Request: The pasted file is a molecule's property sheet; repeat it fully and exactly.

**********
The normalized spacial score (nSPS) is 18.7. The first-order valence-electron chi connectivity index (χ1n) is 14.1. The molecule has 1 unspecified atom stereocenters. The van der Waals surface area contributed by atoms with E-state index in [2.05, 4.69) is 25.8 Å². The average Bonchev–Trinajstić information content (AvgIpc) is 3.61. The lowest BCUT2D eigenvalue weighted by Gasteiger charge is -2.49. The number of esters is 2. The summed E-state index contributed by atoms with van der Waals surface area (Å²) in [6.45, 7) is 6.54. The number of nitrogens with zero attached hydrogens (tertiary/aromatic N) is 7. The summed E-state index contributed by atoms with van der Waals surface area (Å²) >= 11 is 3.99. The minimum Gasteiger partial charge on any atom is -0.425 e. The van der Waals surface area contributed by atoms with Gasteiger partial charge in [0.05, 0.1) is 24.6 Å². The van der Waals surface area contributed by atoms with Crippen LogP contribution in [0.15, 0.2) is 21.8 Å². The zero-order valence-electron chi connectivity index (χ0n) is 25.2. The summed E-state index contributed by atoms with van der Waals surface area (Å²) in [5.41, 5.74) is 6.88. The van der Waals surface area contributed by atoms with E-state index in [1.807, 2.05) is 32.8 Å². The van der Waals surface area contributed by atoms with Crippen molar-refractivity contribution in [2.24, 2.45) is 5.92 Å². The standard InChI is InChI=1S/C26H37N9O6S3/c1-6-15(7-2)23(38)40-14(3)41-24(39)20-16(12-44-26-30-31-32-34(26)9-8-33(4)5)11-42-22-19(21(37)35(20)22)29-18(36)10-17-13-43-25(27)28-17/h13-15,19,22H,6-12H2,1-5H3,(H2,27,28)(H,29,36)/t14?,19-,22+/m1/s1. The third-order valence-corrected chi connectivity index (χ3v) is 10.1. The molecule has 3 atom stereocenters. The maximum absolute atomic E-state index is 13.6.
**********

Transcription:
The normalized spacial score (nSPS) is 18.7. The first-order valence-electron chi connectivity index (χ1n) is 14.1. The molecule has 1 unspecified atom stereocenters. The van der Waals surface area contributed by atoms with E-state index in [2.05, 4.69) is 25.8 Å². The average Bonchev–Trinajstić information content (AvgIpc) is 3.61. The lowest BCUT2D eigenvalue weighted by Gasteiger charge is -2.49. The number of esters is 2. The summed E-state index contributed by atoms with van der Waals surface area (Å²) in [6.45, 7) is 6.54. The number of nitrogens with zero attached hydrogens (tertiary/aromatic N) is 7. The summed E-state index contributed by atoms with van der Waals surface area (Å²) >= 11 is 3.99. The minimum Gasteiger partial charge on any atom is -0.425 e. The van der Waals surface area contributed by atoms with Gasteiger partial charge in [0.05, 0.1) is 24.6 Å². The van der Waals surface area contributed by atoms with Crippen LogP contribution in [0.15, 0.2) is 21.8 Å². The zero-order valence-electron chi connectivity index (χ0n) is 25.2. The summed E-state index contributed by atoms with van der Waals surface area (Å²) in [5.41, 5.74) is 6.88. The van der Waals surface area contributed by atoms with E-state index in [1.807, 2.05) is 32.8 Å². The van der Waals surface area contributed by atoms with Crippen molar-refractivity contribution in [2.24, 2.45) is 5.92 Å². The standard InChI is InChI=1S/C26H37N9O6S3/c1-6-15(7-2)23(38)40-14(3)41-24(39)20-16(12-44-26-30-31-32-34(26)9-8-33(4)5)11-42-22-19(21(37)35(20)22)29-18(36)10-17-13-43-25(27)28-17/h13-15,19,22H,6-12H2,1-5H3,(H2,27,28)(H,29,36)/t14?,19-,22+/m1/s1. The third-order valence-corrected chi connectivity index (χ3v) is 10.1. The molecule has 3 atom stereocenters. The maximum absolute atomic E-state index is 13.6.